More register buyouts. drake got $300,000 for isu game. beating patsies earned ferentz $500,000 bonus in 2018. cityview

There’s no reason for a small college to offer itself up as a sacrifice to the football gods in Ames or Iowa City or Lincoln or Madison, of course, except for money. Without big television contracts, most small colleges lose money on athletics — UNI supplements its athletic budget with about $4.5 million from funds generated by tuition or state appropriations. So athletic directors are more than willing to send their teams to slaughter for a price.

In the 2018 season, for instance, the University of Iowa paid Northern Illinois $1 million to come to Iowa City for the opener on Sept. 1 and paid UNI $600,000 for a game two weeks later.

Iowa won both games, and those victories plus a win over the third non-conference opponent — Iowa State â€” helped the Hawkeyes finish with an 8-4 record. Those three victories allowed Coach Kirk Ferentz to get an eight-win bonus of $500,000.

The Drake-Iowa State deal was a last-minute Hail Mary by Iowa State. Its Sept. 1 opener against South Dakota State was canceled because of the weather, so it scheduled a Dec. 1 game against the University of the Incarnate Word, a school in San Antonio that plays in the Southland Conference. But Incarnate Word had an out. It could cancel the deal if it got into the playoffs of its NCAA subdivision, and it did.

Iowa State was left scrambling, and it called on Drake. The teams played annually from 1900 to 1965, but they hadn’t played since 1985. Everyone expected a blowout. The oddsmakers had Iowa State by 42 points. But Drake showed up to play, not just to cash in, and the Bulldogs led late in the third quarter. Iowa State came back to win, 27 to 24, but Drake went home with its pride.

Among those leaving is Kathy Bolten, who joined the paper as a part-timer in 1978 and signed on full time in 1980. She has been an editor and reporter and currently covers education. Political reporter Bill Petroski also is leaving. Patt Johnson, who covers the openings and closings of stores and seems to have a byline or two every day, is going, along with writer Mike Kilen, photographer Rodney White and sports reporter John Naughton. Earlier, CITYVIEW noted that artist Mark Marturello also is leaving.

Petroski, 67, joined the paper in 1981. “I’ll genuinely miss the place,” he said, and despite the cutbacks of recent years he says he still tells “young people this is a great place to come and work and have fun while you are learning a lot about journalism.” He notes that two of his former colleagues now cover the White House — Jeff Zeleny for CNN and Jennifer Jacobs for Bloomberg News.

The Nyemaster law firm, which recently took over the job of defending the state against the bias and defamation claims of former Workers Compensation director Chris Godfrey, has submitted its first bill to the state: $196,397.36. That’s on top of the $1 million the state had paid the LaMarca firm, which recently resigned from the seven-year-old case when lawyer George LaMarca decided to retire. The case has yet to go to trial. …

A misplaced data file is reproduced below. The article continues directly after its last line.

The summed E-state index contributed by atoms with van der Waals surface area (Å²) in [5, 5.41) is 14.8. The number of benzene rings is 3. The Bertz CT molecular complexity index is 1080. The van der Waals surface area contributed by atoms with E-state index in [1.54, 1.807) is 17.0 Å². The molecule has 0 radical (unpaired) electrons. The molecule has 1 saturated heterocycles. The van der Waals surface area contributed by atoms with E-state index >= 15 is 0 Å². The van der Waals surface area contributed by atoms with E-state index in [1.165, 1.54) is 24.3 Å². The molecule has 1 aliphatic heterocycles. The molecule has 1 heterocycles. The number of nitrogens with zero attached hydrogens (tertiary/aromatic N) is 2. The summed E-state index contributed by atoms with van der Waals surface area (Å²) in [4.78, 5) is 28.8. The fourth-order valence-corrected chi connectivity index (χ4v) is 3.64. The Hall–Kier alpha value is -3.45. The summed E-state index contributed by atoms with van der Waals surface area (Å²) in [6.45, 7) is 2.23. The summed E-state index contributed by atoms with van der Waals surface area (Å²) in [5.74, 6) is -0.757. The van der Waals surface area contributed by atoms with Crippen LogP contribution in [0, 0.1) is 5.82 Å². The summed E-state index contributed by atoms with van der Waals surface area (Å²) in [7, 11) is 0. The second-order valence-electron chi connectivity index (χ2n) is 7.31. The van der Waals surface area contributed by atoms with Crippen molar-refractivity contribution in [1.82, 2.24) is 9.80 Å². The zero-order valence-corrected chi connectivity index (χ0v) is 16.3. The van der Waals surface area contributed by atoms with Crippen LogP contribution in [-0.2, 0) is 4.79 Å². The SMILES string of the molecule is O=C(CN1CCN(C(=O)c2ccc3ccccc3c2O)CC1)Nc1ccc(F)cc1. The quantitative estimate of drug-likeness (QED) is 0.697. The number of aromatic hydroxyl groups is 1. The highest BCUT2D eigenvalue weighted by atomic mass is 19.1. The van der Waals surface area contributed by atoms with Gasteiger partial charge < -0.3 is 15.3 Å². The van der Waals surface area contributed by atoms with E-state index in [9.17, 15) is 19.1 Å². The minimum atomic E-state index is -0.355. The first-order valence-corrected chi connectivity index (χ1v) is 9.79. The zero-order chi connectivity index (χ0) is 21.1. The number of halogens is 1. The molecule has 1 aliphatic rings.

While millions and millions of dollars were spent on the gubernatorial election, with at least one statehouse seat —Democrat Kristin Sunde’s ouster of Pete Cownie — costing more than $1.2 million, State Treasurer Mike Fitzgerald was elected to a ninth term by spending less than $50,000. He beat Republican Jeremy Davis with 55 percent of the vote.

He could be stubborn — a friend wanted to make that clear — but the stubbornness was in pursuit of excellence, an excellence that could be costly for a client and not necessarily noticeable to the unpracticed eye. To him, every detail had a purpose. Notice the curved wood features in a large room hidden away in an old Tudor home — they match the curves of an old rolltop desk that was a centerpiece in the room. The devotion to detail was remarkable.

He started as a police reporter, working out of an office at the police station from late afternoon until around 2 in the morning, chronicling the petty and the significant for Register readers. The police beat “taught you check, check, check,” he told an interviewer in 2002. “You learned all the gritty things that reporters need, and you just absolutely became a really strong reporter on the basics.”

He uncovered — and then covered, for three years — an awful dispute between the Amish and the state, which insisted that Amish children go to public schools rather than the sect’s one-room schoolhouses. He covered tragedies and celebrations, stories of joy and stories of sadness. Wherever there was news, there was Raff. He was always there. In those days, the Register was a statewide newspaper, and — from the news gathering aspect — he was the “statewide” in that definition.

In the newsroom, he had a kind heart and a booming laugh. He was a great story-teller, often making himself the butt of those stories. And he had a great sense of logistics. Over his career, he managed to arrive at almost each of Iowa’s 101 county courthouses — or all of them, some say — at precisely the moment he was in need of a men’s-room stall, a feat that became newsroom lore and that he alluded to in a 1985 article urging state senator George Kinley not to move ahead with his bill to abolish two-thirds of Iowa’s courthouses.